FDA released a consumer update stating that it supports industry’s effort to toss expiration dating terms on foods, such as “use before,” “sell by,” and “expires on,” for the more neutral date phrase “best if used by.”
The reason for removing these types of date label phrases is simple: consumer confusion. Supposedly, consumers do not know whether these phrases mean food is no longer safe to eat. Additionally, there is no legal requirement to provide a date label phrase on packaged foods (other than infant formula) in the United States, so these phrases are not defined in law or regulation.
However, it turns out most date label phrasing on food in the United States is not based on whether the food is “expired” or unsafe to eat. Instead, date label phrasing is based on how long the food will retain its optimum “quality.” While food may not be at its optimum quality after a “best if used by” date, it does not necessarily mean the food is unsafe to eat. This change in date phrasing may help with some of the food waste issues caused by this consumer confusion. For example, FDA believes that current variations of date label phrasing “contribute to about 20% of food waste in the home” because consumers interpret these labels to mean that the food should not be consumed after the date listed (regardless of phrasing).
But in the battle of quality vs. safety in the unregulated world of date label phrasing for everyday foods, which is the consumer likely to assume “best if used by” means?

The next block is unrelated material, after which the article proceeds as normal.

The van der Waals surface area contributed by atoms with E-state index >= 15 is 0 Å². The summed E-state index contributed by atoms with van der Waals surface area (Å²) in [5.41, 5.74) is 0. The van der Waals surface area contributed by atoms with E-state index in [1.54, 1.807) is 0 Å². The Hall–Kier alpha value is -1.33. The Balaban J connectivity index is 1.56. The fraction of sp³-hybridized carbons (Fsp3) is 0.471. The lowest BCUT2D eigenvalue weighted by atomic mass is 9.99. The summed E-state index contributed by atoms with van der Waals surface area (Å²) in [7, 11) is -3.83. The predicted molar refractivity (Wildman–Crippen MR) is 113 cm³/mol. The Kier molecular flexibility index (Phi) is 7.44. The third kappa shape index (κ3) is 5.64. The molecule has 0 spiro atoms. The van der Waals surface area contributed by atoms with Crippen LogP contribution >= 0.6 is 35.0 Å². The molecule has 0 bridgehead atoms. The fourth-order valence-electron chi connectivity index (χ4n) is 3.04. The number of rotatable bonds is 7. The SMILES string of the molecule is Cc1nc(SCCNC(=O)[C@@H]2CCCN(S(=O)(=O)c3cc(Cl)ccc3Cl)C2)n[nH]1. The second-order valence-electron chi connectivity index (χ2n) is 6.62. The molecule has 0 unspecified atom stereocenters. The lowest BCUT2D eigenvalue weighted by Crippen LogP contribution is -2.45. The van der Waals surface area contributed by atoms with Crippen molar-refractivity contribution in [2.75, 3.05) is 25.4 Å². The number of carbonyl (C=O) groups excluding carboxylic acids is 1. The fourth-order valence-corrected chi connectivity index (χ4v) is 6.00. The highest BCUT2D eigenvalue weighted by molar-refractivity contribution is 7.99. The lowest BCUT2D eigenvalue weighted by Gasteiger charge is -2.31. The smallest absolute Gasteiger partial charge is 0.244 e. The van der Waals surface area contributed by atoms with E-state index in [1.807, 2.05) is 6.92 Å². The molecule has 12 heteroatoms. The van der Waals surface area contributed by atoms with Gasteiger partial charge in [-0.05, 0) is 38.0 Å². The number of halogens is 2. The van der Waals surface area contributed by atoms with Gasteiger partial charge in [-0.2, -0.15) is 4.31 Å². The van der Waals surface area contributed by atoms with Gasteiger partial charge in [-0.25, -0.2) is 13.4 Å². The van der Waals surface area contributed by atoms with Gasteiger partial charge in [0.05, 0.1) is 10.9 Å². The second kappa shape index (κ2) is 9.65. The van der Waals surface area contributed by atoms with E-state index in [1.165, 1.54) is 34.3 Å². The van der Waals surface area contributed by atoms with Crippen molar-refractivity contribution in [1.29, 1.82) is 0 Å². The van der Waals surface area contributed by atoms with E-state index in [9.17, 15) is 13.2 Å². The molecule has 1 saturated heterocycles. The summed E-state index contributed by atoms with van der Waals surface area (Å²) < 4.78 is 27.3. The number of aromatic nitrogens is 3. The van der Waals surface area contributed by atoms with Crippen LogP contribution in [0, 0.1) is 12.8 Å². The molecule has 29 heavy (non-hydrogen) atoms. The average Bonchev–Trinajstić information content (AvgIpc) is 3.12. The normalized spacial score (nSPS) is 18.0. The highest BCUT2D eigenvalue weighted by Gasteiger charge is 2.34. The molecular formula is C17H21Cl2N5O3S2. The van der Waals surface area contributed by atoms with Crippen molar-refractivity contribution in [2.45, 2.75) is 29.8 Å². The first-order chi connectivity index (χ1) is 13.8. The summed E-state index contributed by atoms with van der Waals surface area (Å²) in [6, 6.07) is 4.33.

Industry’s plan to use a “best if used by” label pulls away from informing consumers about the safety aspects of the foods they produce and instead focuses mostly—if not fully—on quality. It is not surprising that there is widespread support for this shift in phrasing, given that food manufacturers have difficulty developing tests that offer consistent scientific precision as to when particular food items are no longer safe to eat.
However, even if it is difficult to determine when a particular food item is no longer safe to eat, cautious consumers are less likely to realize a “best if used by” phrase focuses on the quality of the food—not on whether it is safe to eat. Additionally, this shift puts the burden onto the consumer to determine whether a food is unsafe to eat if it passes the “best if used by” date. Some foods may be easy for a consumer to determine if they are no longer fit for human consumption (e.g., fish), but not so much for others (e.g., a half-drunk bottle of apple juice). Consumers only have common sense (and hopefully some food safety knowledge) to make that decision for themselves.